Bad DebtFinancial Dictionary -> Debt -> Bad Debt
Financial institutions are aware that a portion of all loan capital will not be paid back due to bad debt. The hope is that interest paid on other loans makes up for the loss. This rarely occurs though, and on the accounts of the company, the bad debt can be listed as an expense.
There are many reasons why a borrower may end up in a situation where they have bad debts that cannot possibly be paid back. They may unexpectedly lose a job and therefore lack income, interest rates may rise beyond what they can pay, (this was a major part of the subprime mortgage fiasco during the economic crisis), or they may simply irresponsibly borrow beyond their means, for example through credit cards.
There is a lot of controversy in the fallout from the latest economic crisis as to where the fault lies for bad debt. Is it the lenders for openly giving loans to people that cannot pay them back, or is it the people borrowing beyond their means? Some claim that it is the natural theory of the business cycle, where banks relax their rules, give out lots of loans and promote a economic boom, then raise interest rates causing some borrowers to default, and the economy is brought back down.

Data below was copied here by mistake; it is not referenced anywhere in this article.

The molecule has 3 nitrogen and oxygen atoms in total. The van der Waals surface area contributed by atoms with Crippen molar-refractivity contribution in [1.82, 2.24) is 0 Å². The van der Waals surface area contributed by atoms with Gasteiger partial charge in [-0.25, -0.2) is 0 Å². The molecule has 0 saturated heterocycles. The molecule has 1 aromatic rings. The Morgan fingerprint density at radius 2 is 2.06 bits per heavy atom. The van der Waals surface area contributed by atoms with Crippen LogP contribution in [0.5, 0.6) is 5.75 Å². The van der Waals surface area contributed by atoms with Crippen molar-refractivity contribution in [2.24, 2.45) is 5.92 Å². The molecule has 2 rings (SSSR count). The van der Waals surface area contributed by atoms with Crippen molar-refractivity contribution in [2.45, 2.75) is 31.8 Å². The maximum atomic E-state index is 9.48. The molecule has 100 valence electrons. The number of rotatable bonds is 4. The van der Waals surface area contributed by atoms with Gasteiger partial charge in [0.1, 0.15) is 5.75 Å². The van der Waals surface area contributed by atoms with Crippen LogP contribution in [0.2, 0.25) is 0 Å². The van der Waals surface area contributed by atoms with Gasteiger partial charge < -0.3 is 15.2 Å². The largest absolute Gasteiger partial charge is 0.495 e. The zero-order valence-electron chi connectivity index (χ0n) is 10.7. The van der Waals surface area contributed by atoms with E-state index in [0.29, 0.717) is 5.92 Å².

If after a period of time a debt cannot be paid back, after various payment plans and measures have been out in place, the financial institution may sell on the debt to a debt collecting agency so their time and effort can be spent elsewhere. The law surrounding debt collecting agencies is cloudy, because the initial debt is not owed to them, but to the bank.